I first visited Dartmouth in 1975 as a teenager when I still harboured ambitions of being a naval officer and a kindly careers master at my school had arranged for me to go on a schoolboy’s summer course at the Royal Naval College there. In the event, I was far too stupid to get the grades needed to attend University which was required as part of the deal but I remember that week with great affection, in similarly glorious sunshine, messing about in Royal Naval vessels and playing at sailors. Dartmouth has a long association with the Navy which continues to this day and naval officers still train here.

Many the illustrious man has passed through the hallowed portals including HRH Prince Andrew, the Duke of York who entered as a middy (midshipman) in 1979. Despite his many and continuing PR debacles, I cannot help but admire the man for eventually successfully arguing against Royal courtiers that he should be allowed to serve in the Falklands War in the early 80’s. If reports are to be believed he spent many hours flying his chopper (he was a helicopter pilot by trade like his two nephews) and sometimes as “duty target” which is a military expression meaning to deliberately offer yourself as a target to expose enemy positions or assets so that your people can neutralise them first – hopefully. I can have no argument with his position on that.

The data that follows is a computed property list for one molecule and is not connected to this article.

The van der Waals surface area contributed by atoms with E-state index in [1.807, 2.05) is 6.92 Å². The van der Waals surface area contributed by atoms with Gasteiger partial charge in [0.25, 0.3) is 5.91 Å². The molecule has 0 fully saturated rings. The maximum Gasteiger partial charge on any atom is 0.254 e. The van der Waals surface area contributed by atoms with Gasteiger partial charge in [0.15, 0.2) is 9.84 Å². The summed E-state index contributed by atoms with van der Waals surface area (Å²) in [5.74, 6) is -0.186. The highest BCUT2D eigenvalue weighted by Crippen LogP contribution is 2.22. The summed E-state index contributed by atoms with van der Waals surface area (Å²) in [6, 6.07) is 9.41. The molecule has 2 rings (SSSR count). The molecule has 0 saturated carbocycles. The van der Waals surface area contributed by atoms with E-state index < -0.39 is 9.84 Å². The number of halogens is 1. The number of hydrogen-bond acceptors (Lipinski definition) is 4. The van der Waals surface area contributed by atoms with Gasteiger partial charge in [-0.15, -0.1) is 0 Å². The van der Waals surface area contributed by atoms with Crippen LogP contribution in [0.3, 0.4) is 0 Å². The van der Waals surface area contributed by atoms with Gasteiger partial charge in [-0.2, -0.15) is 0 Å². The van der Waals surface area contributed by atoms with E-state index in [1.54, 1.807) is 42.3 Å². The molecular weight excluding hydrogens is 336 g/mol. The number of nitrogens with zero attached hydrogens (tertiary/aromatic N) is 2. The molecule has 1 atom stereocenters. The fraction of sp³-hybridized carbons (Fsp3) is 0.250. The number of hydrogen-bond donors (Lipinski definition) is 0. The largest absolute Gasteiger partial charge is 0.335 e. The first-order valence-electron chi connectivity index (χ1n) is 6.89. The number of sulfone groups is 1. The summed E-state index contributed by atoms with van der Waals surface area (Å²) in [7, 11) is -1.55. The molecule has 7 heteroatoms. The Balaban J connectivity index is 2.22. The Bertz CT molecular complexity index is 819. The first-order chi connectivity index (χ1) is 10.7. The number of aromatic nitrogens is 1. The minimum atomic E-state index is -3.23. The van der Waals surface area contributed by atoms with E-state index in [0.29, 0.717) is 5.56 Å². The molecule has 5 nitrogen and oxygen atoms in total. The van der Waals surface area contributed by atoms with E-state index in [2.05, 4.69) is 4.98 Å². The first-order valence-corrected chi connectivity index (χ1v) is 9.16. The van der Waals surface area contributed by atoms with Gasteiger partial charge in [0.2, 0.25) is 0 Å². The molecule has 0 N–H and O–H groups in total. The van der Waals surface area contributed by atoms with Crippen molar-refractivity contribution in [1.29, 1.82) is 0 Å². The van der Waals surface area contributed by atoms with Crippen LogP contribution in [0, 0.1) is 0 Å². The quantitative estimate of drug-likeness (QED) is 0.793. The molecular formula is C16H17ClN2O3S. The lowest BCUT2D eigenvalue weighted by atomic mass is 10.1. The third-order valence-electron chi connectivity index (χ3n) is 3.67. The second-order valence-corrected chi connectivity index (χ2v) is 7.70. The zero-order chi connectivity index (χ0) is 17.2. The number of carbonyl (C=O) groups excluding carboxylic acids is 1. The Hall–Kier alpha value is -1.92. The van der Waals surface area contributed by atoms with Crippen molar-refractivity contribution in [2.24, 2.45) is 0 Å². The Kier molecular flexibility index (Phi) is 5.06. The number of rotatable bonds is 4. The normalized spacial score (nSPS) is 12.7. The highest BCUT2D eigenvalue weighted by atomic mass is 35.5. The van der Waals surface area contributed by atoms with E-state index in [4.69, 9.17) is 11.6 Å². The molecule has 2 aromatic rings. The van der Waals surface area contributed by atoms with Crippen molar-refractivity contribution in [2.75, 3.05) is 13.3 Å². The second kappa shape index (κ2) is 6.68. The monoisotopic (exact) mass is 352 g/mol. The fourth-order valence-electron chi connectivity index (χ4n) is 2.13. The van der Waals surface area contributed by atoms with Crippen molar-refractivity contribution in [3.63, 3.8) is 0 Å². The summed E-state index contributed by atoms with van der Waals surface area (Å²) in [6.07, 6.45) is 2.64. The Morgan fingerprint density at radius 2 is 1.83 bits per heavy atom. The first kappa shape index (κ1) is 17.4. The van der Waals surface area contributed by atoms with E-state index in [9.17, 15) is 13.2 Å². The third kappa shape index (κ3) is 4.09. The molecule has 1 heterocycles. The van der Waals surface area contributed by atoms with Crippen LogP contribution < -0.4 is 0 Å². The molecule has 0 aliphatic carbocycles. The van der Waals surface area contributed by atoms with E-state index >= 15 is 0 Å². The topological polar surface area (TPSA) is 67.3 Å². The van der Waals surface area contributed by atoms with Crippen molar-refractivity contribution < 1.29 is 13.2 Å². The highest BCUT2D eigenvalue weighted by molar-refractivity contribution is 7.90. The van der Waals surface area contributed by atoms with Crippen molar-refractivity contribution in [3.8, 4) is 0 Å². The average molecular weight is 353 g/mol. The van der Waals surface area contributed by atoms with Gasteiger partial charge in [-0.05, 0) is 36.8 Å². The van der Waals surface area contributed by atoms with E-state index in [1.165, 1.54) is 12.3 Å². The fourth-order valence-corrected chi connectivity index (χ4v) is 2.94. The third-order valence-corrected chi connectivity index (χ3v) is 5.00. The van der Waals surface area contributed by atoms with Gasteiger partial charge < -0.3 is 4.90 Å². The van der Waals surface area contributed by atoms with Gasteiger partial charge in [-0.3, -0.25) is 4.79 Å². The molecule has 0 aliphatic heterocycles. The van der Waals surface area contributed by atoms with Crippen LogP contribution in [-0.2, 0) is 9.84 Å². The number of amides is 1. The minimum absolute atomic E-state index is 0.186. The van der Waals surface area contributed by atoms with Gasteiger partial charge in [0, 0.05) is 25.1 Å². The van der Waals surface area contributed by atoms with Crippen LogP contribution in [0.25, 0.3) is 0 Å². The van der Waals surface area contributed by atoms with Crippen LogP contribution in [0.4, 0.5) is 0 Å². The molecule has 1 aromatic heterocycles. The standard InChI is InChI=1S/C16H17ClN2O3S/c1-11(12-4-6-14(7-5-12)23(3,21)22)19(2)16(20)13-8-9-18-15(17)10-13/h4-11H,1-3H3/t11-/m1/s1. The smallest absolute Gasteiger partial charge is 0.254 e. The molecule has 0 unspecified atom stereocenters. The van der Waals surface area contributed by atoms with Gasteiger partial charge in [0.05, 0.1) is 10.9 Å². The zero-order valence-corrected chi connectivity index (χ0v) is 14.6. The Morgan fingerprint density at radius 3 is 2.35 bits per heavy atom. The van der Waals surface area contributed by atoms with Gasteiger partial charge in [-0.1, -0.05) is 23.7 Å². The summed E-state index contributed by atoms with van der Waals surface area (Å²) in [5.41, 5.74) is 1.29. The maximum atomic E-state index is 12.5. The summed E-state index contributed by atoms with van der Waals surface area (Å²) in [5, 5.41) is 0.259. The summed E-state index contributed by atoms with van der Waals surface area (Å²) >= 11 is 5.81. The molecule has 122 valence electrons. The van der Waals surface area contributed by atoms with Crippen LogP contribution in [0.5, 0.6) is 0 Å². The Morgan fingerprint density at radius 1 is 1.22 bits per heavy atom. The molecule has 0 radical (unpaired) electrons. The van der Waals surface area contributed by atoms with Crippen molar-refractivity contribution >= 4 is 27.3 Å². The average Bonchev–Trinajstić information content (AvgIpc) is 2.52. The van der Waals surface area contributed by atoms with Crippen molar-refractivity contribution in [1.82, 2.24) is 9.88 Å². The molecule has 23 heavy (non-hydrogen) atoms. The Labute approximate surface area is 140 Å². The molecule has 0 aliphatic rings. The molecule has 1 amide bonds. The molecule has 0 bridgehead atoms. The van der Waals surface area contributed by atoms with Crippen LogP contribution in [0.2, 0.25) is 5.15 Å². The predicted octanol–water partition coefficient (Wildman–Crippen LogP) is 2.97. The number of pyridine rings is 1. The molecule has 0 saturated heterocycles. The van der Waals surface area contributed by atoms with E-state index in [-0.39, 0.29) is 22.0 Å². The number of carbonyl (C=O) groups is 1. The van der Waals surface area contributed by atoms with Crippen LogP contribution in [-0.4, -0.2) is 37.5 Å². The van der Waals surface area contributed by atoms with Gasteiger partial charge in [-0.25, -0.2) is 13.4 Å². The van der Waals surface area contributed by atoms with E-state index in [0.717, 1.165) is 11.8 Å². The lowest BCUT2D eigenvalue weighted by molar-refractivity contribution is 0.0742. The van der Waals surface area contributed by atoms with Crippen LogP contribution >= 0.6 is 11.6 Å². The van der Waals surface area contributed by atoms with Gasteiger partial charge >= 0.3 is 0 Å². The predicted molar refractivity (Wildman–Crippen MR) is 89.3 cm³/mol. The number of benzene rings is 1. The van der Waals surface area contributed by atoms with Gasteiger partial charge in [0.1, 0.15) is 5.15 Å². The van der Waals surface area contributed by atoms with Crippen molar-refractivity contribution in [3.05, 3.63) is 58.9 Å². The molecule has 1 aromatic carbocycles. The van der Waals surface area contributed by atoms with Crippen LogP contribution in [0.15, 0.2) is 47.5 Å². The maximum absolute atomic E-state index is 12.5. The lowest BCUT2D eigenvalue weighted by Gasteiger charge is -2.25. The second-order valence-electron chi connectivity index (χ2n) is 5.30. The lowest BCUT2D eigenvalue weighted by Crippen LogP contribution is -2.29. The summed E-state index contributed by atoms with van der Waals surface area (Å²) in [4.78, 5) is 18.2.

The next time I visited was many years later, in my mid 30’s, when I was walking the hugely enjoyable South West Coast Path, one of a number of long-distance walking paths in the United Kingdom which I take great delight in using and mentioned in my previous entry.

Dartmouth Harbour.

I remembered Dartmouth as being a very aesthetically pleasing place with delightful views, attractive old buildings and a very relaxed feel to it. It was with slight trepidation, therefore, that I returned in case the place had become somehow tarnished. It is always so disappointing to go back somewhere you have fond memories of only to find it has changed for the worse but I need not have worried.

Street scene, Dartmouth.

Although we were only there for a few hours, I re-discovered a beautiful small town, obviously geared up for the many tourists that were there that lovely sunny Summer day. I have no doubt there are other strings to Dartmouth’s bow but tourism must be high on its agenda and there is much for the visitor. It is a wonderful place and any traveller visiting South Devon really should spend some time there.

A fine lunch for normal people.

We repaired to the rather pleasant Dartmouth Arms pub where my fellow travellers enjoyed what looked like some very fine food whilst I contented myself with a liquid lunch as I rarely eat solids during the hours of daylight. That is a long story so don’t ask but I have to say the cider was excellent as they really do know a thing or two about my preferred tipple in this part of the world.